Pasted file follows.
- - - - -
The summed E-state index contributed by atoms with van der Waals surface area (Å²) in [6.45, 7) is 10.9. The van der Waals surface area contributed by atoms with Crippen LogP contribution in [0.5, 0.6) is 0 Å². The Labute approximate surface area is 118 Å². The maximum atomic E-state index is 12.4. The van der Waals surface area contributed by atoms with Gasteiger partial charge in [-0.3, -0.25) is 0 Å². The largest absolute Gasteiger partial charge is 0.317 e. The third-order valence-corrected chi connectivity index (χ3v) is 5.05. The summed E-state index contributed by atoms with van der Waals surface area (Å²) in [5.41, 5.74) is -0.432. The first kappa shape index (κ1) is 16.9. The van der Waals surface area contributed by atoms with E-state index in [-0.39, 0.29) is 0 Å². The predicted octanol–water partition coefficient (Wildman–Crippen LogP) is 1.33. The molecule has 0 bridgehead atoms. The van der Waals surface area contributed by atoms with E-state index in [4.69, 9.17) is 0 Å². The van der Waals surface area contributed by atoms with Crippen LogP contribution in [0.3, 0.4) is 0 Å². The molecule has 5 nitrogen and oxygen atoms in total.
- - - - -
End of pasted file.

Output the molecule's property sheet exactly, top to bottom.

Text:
The summed E-state index contributed by atoms with van der Waals surface area (Å²) in [6.45, 7) is 10.9. The van der Waals surface area contributed by atoms with Crippen LogP contribution in [0.5, 0.6) is 0 Å². The Labute approximate surface area is 118 Å². The maximum atomic E-state index is 12.4. The van der Waals surface area contributed by atoms with Gasteiger partial charge in [-0.3, -0.25) is 0 Å². The largest absolute Gasteiger partial charge is 0.317 e. The third-order valence-corrected chi connectivity index (χ3v) is 5.05. The summed E-state index contributed by atoms with van der Waals surface area (Å²) in [5.41, 5.74) is -0.432. The first kappa shape index (κ1) is 16.9. The van der Waals surface area contributed by atoms with E-state index in [-0.39, 0.29) is 0 Å². The predicted octanol–water partition coefficient (Wildman–Crippen LogP) is 1.33. The molecule has 0 bridgehead atoms. The van der Waals surface area contributed by atoms with E-state index in [4.69, 9.17) is 0 Å². The van der Waals surface area contributed by atoms with Crippen LogP contribution in [0.3, 0.4) is 0 Å². The molecule has 5 nitrogen and oxygen atoms in total.